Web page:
Radio-guided Neurosurgery using a gamma probe for the treatment of brain cancer is the new technology developed by doctors at The Manipal Institute of Neurological Disorders at Manipal Hospital in Bangalore. The new technique effectively removes the brain tumor.
Removal of brain tumors surgically leads to enormous risks and the success of the tumor removal entirely depends on the surgeon's skill. By using the new technology the effectiveness of tumor removal is highly successful.
The new procedure is done by inserting intravenously, an isotope called technetium-99m, which cruises on a molecule called Sestemabi, in the patient. The isotope then latches onto the cancerous tissue in the brain, making it glow like a light in the darkness. By using the glow caused by the gamma probe the brain tumor is detected and removed effectively.
Radioisotopes are elements such as carbon or technetium, which have been manipulated, in a nuclear device called cyclotoron. These devices make the molecules emit small and harmless amounts of radioactivity. When injected into patients with brain tumors, the isotope concentrates within the tumor. A Geiger-counter like device, equipped with an extremely sensitive probe, can pick up these signals during surgery.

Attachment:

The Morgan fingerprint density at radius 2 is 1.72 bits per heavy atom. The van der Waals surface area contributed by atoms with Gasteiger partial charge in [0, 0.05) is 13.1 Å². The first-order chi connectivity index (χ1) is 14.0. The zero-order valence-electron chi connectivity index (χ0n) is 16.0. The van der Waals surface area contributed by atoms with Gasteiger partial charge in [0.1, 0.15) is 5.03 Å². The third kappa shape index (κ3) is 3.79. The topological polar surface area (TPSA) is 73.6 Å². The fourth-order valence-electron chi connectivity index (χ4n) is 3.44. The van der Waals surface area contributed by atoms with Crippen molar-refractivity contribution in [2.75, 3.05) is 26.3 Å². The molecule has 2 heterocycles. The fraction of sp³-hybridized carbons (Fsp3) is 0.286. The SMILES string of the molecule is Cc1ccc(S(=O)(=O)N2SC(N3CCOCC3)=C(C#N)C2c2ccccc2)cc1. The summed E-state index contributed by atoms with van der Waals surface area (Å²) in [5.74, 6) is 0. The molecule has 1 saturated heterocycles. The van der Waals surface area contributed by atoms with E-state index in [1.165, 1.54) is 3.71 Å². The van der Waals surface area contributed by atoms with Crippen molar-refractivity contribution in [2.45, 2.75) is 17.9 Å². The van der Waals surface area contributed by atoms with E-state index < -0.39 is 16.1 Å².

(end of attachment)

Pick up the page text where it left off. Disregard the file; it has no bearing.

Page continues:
"The biggest threat to a patient with a brain tumor is that some of the cancerous tissue will escape the notice of the surgeon, because in some cases the tumor closely resembles the brain. In case normal brain tissue is operated or removed, it might cause severe and irreparable damage. The use of Sentinel Node probe and help from Nuclear Medicine now enables to differentiate tumor from brain tissue with confidence," Dr. Rao said.
Dr. R.V. Parameshwaran, head of the department of nuclear medicine at Manipal Hospital, says, "Many brain tumors intensely absorb technetium 99m and a three dimensional image of the brain is obtained." Using the new method the neurosurgeon makes a probe around a tumor and it displays counts on the monitor and gamma counts emits an acoustic signals as the radioactive isotopes are detected. Using these signals the neurosurgeon carefully removes the tumor, which is guided by the probe.